‘I wouldn’t be here without the NHS – I wanted to give something back’
Joanne Foden can remember clearly the moment she put cancer behind her. “Every summer after my treatment, I would go to Velindre Cancer Centre, an NHS hospital in Cardiff, for an annual check-up”, she recalls. “Then, one summer, I turned up and my doctor asked how I’d got there that day. I told him I’d cycled from my home, about 25 miles away. He laughed and said ‘Don’t come back again, Jo. We don’t need you here’.”
It was a light-hearted moment at the end of a dramatic medical journey. In December 1994, Joanne had started to feel under the weather, lacking energy and appetite. “I descended quite rapidly,” she says. “Within a couple of weeks, my back ached, I had night-sweats, I struggled to climb stairs, and a lump appeared in my groin. I spent Christmas Day on the sofa and on New Year’s Day my sister insisted on taking me to hospital.”
A biopsy of the lump confirmed her doctors’ suspicions. Joanne had Non-Hodgkin’s lymphoma, at the age of just 26.
Non-Hodgkin’s is the sixth most common cancer in the UK, with 39 people diagnosed every day. It affects the body’s lymph system, which is a part of our immune system. Joanne’s diagnosis was Stage 2b – the cancer was found in two or more lymph nodes (commonly referred to as glands) on the same side of her diaphragm. Her treatment started within days.
For Joanne, the weeks and months that followed blur into one. “It was a prolonged treatment: various rounds of chemotherapy, ending with an experimental stem cell transplant where they took my stem cells, gave me a massive blast of high-dose chemotherapy to eradicate any remaining cancer cells, and then put my stems cells back into me again. They called it ‘being rescued’ by my own cells. The hope was that it would kickstart everything, so that the cancer wouldn’t return.”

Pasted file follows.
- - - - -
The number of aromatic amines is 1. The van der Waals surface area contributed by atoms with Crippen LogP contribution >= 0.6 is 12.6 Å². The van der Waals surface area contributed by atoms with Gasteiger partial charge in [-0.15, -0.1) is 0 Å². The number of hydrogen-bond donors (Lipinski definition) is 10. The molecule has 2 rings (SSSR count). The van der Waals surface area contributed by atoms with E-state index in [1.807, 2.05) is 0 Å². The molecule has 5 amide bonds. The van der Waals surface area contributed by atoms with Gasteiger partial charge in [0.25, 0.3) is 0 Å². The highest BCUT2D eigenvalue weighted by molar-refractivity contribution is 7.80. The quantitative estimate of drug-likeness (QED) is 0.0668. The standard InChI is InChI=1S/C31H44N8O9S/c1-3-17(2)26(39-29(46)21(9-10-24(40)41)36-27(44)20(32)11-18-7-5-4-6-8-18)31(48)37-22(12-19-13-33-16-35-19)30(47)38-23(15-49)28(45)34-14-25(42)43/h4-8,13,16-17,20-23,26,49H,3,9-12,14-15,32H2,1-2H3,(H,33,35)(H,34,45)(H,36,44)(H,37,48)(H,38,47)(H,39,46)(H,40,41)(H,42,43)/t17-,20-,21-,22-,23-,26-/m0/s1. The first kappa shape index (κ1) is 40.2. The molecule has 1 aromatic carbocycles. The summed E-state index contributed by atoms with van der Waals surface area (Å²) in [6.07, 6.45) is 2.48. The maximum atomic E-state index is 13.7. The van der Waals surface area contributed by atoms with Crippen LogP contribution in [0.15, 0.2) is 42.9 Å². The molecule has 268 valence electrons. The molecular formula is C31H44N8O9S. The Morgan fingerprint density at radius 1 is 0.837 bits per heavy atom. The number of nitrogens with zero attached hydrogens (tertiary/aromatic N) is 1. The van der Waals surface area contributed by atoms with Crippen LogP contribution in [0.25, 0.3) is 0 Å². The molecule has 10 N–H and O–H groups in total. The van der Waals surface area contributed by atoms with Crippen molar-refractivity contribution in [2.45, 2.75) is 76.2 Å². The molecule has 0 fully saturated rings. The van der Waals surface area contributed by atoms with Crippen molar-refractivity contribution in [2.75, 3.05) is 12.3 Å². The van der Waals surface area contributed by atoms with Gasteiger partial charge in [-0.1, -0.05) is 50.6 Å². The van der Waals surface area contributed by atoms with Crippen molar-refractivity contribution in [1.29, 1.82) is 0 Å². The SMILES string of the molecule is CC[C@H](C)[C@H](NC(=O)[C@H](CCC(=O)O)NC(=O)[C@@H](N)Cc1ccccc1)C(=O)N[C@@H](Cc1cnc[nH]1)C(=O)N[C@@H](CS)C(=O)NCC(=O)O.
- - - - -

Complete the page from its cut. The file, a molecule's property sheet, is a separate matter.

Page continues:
A story of survival
Inevitably, there were side effects: Joanne remembers her doctors explaining that alongside temporary sickness and hair loss, there was a likelihood that she would not be able to conceive a child in the future. “It all happened so quickly and I felt so unwell that I didn’t much care what was happening to me. There wasn’t really a choice to be made. Without treatment, I wouldn’t have had long to live.”
Today, someone who is given the same diagnosis as Joanne has a 65% chance of surviving for five years, and a 55% chance of surviving for ten years. That’s roughly 10% better than the chances Joanne faced in the 1990s – a improvement that shows how far treatment of Non-Hodgkin’s has come, enabled by health research.
Thankfully, Joanne’s treatment worked. She left hospital after her stem cell procedure in the Autumn of 1995, and by Christmas she was back on her feet, able to enjoy festivities free from the disease that had consigned her to the sofa just 12 months earlier. In Easter 1996, she resumed her professional life, as a geography teacher at a secondary school in Worcestershire.
Our Future Health and the chance to give back
Joanne, who now works for the United Nations, says she feels endless gratitude towards the NHS doctors who cared for her, and the researchers who developed her treatment. “I wouldn’t be here if it wasn’t for them,” she says. “The treatment was just excellent. For really serious medical conditions like cancer treatment, the NHS is unbeatable”.
It was that feeling of goodwill that led Joanne to volunteer for Our Future Health, in 2021. “It feels like a way I can give back for all the treatment and help I’ve received,” she says. “I wanted to help people who go through what I went through – or any disease, really.”
She adds that she was attracted to Our Future Health because it will help in the battle against a broad range of diseases. Alongside cancer, our database will be of use to researchers who are looking to prevent, detect or treat any of the major illnesses that blight the modern world. The list includes heart disease, stroke, dementia and arthritis.
Joanne has her own experience of the last of these diseases. Years after surviving Non-Hodgkin’s, she developed advanced arthritis in her left hip, leading to a total hip replacement in 2018. She says it reminds her of her debt to healthcare daily.
“I love my new hip! Prior to the operation I couldn’t walk without using a stick. Now I’m blessedly pain-free. I swim every day, I walk miles at weekends, and I’m still a keen cyclist too.”
Her doctor at Valindre Cancer Centre would surely approve.
Read more of our Volunteer Voices
Volunteer Voices is a series that tells the stories behind Our Future Health participants. To read more, click the link below.
- Paul Hooley: ‘Joining Our Future Health is like leaving your body to science – while you’re still alive’
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